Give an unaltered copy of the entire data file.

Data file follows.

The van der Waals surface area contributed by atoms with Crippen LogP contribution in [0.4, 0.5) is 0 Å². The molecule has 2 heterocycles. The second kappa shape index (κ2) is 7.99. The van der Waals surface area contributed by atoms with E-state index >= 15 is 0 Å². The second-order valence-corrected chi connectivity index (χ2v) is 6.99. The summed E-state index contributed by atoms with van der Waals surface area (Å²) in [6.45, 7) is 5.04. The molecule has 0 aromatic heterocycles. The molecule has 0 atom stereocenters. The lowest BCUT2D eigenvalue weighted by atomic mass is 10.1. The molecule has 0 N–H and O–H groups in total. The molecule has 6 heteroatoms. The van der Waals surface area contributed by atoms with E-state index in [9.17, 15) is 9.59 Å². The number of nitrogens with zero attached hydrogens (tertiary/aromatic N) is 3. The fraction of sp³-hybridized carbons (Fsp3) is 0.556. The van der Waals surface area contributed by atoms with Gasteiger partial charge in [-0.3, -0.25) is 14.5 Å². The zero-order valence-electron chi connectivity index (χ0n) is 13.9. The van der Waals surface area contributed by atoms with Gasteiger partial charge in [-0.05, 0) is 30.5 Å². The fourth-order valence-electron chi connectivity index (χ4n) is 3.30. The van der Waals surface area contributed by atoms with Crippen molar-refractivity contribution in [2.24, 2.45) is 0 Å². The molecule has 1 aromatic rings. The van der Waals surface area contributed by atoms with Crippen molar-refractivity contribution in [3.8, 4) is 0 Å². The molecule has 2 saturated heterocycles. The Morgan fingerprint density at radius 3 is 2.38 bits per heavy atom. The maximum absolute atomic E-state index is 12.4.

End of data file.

The van der Waals surface area contributed by atoms with Crippen LogP contribution in [0.4, 0.5) is 0 Å². The molecule has 2 heterocycles. The second kappa shape index (κ2) is 7.99. The van der Waals surface area contributed by atoms with E-state index >= 15 is 0 Å². The second-order valence-corrected chi connectivity index (χ2v) is 6.99. The summed E-state index contributed by atoms with van der Waals surface area (Å²) in [6.45, 7) is 5.04. The molecule has 0 aromatic heterocycles. The molecule has 0 atom stereocenters. The lowest BCUT2D eigenvalue weighted by atomic mass is 10.1. The molecule has 0 N–H and O–H groups in total. The molecule has 6 heteroatoms. The van der Waals surface area contributed by atoms with E-state index in [9.17, 15) is 9.59 Å². The number of nitrogens with zero attached hydrogens (tertiary/aromatic N) is 3. The fraction of sp³-hybridized carbons (Fsp3) is 0.556. The van der Waals surface area contributed by atoms with Gasteiger partial charge in [-0.3, -0.25) is 14.5 Å². The zero-order valence-electron chi connectivity index (χ0n) is 13.9. The van der Waals surface area contributed by atoms with Gasteiger partial charge in [-0.05, 0) is 30.5 Å². The fourth-order valence-electron chi connectivity index (χ4n) is 3.30. The van der Waals surface area contributed by atoms with Crippen molar-refractivity contribution in [2.24, 2.45) is 0 Å². The molecule has 1 aromatic rings. The van der Waals surface area contributed by atoms with Crippen molar-refractivity contribution in [3.8, 4) is 0 Å². The molecule has 2 saturated heterocycles. The Morgan fingerprint density at radius 3 is 2.38 bits per heavy atom. The maximum absolute atomic E-state index is 12.4.